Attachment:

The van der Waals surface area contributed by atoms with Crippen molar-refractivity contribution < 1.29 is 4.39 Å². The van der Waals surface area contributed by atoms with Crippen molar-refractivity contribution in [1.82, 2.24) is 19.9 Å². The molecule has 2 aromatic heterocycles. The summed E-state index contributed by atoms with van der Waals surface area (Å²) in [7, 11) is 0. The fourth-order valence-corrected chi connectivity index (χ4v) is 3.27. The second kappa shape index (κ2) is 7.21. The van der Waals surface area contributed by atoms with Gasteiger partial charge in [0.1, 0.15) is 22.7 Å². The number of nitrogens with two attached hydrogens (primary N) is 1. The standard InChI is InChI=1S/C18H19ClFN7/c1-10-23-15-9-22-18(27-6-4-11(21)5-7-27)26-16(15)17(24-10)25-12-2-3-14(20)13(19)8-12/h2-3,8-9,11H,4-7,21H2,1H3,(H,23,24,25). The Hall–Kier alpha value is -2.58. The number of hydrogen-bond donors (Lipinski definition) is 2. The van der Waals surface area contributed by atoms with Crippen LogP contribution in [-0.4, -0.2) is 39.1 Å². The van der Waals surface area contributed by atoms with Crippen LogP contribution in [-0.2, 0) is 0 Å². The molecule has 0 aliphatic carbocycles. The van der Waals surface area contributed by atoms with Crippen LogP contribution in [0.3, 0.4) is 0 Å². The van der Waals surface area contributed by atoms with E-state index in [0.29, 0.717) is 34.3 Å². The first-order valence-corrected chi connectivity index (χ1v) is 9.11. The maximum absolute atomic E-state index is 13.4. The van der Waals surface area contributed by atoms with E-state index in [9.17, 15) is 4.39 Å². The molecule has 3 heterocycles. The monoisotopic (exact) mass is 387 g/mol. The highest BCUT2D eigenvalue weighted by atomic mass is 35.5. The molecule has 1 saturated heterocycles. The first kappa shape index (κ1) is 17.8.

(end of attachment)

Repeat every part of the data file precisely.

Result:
The van der Waals surface area contributed by atoms with Crippen molar-refractivity contribution < 1.29 is 4.39 Å². The van der Waals surface area contributed by atoms with Crippen molar-refractivity contribution in [1.82, 2.24) is 19.9 Å². The molecule has 2 aromatic heterocycles. The summed E-state index contributed by atoms with van der Waals surface area (Å²) in [7, 11) is 0. The fourth-order valence-corrected chi connectivity index (χ4v) is 3.27. The second kappa shape index (κ2) is 7.21. The van der Waals surface area contributed by atoms with Gasteiger partial charge in [0.1, 0.15) is 22.7 Å². The number of nitrogens with two attached hydrogens (primary N) is 1. The standard InChI is InChI=1S/C18H19ClFN7/c1-10-23-15-9-22-18(27-6-4-11(21)5-7-27)26-16(15)17(24-10)25-12-2-3-14(20)13(19)8-12/h2-3,8-9,11H,4-7,21H2,1H3,(H,23,24,25). The Hall–Kier alpha value is -2.58. The number of hydrogen-bond donors (Lipinski definition) is 2. The van der Waals surface area contributed by atoms with Crippen LogP contribution in [-0.4, -0.2) is 39.1 Å². The van der Waals surface area contributed by atoms with Crippen LogP contribution in [-0.2, 0) is 0 Å². The molecule has 0 aliphatic carbocycles. The van der Waals surface area contributed by atoms with Crippen LogP contribution in [0.3, 0.4) is 0 Å². The van der Waals surface area contributed by atoms with E-state index in [0.29, 0.717) is 34.3 Å². The first-order valence-corrected chi connectivity index (χ1v) is 9.11. The maximum absolute atomic E-state index is 13.4. The van der Waals surface area contributed by atoms with E-state index in [9.17, 15) is 4.39 Å². The molecule has 3 heterocycles. The monoisotopic (exact) mass is 387 g/mol. The highest BCUT2D eigenvalue weighted by atomic mass is 35.5. The molecule has 1 saturated heterocycles. The first kappa shape index (κ1) is 17.8.